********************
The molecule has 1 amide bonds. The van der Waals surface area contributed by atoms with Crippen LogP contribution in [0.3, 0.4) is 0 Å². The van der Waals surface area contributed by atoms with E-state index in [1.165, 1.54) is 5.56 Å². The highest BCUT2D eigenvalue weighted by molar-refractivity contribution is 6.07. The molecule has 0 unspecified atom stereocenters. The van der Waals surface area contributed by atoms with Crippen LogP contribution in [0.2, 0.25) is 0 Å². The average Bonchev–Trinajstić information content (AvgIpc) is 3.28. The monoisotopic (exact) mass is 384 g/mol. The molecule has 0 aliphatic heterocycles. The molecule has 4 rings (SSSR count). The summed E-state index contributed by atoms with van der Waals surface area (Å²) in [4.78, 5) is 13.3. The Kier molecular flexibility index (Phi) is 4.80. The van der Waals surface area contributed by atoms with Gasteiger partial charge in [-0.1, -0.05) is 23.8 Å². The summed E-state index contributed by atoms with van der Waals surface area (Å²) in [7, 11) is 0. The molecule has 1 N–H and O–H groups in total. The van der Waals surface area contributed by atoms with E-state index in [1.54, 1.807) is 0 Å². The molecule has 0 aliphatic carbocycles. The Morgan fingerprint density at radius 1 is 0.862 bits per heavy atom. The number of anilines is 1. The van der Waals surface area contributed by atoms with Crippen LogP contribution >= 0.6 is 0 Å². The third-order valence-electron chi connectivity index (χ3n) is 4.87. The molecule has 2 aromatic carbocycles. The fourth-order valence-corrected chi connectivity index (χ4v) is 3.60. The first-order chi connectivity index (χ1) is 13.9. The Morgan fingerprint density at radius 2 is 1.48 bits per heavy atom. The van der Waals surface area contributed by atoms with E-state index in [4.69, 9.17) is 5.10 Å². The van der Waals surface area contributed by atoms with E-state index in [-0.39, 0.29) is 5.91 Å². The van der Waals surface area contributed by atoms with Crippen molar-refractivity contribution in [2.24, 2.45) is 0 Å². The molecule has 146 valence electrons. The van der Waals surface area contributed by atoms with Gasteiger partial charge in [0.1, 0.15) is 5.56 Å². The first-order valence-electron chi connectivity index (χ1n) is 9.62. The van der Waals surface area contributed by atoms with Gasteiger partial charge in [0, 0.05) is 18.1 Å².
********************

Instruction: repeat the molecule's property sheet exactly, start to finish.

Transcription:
The molecule has 1 amide bonds. The van der Waals surface area contributed by atoms with Crippen LogP contribution in [0.3, 0.4) is 0 Å². The van der Waals surface area contributed by atoms with E-state index in [1.165, 1.54) is 5.56 Å². The highest BCUT2D eigenvalue weighted by molar-refractivity contribution is 6.07. The molecule has 0 unspecified atom stereocenters. The van der Waals surface area contributed by atoms with Crippen LogP contribution in [0.2, 0.25) is 0 Å². The average Bonchev–Trinajstić information content (AvgIpc) is 3.28. The monoisotopic (exact) mass is 384 g/mol. The molecule has 0 aliphatic heterocycles. The molecule has 4 rings (SSSR count). The summed E-state index contributed by atoms with van der Waals surface area (Å²) in [4.78, 5) is 13.3. The Kier molecular flexibility index (Phi) is 4.80. The van der Waals surface area contributed by atoms with Gasteiger partial charge in [-0.1, -0.05) is 23.8 Å². The summed E-state index contributed by atoms with van der Waals surface area (Å²) in [7, 11) is 0. The molecule has 1 N–H and O–H groups in total. The van der Waals surface area contributed by atoms with E-state index in [1.54, 1.807) is 0 Å². The molecule has 0 aliphatic carbocycles. The Morgan fingerprint density at radius 1 is 0.862 bits per heavy atom. The number of anilines is 1. The van der Waals surface area contributed by atoms with Crippen LogP contribution >= 0.6 is 0 Å². The third-order valence-electron chi connectivity index (χ3n) is 4.87. The molecule has 2 aromatic carbocycles. The fourth-order valence-corrected chi connectivity index (χ4v) is 3.60. The first-order chi connectivity index (χ1) is 13.9. The Morgan fingerprint density at radius 2 is 1.48 bits per heavy atom. The van der Waals surface area contributed by atoms with E-state index in [4.69, 9.17) is 5.10 Å². The van der Waals surface area contributed by atoms with E-state index in [-0.39, 0.29) is 5.91 Å². The van der Waals surface area contributed by atoms with Crippen molar-refractivity contribution in [2.24, 2.45) is 0 Å². The molecule has 146 valence electrons. The van der Waals surface area contributed by atoms with Gasteiger partial charge in [0.1, 0.15) is 5.56 Å². The first-order valence-electron chi connectivity index (χ1n) is 9.62. The van der Waals surface area contributed by atoms with Gasteiger partial charge in [0, 0.05) is 18.1 Å².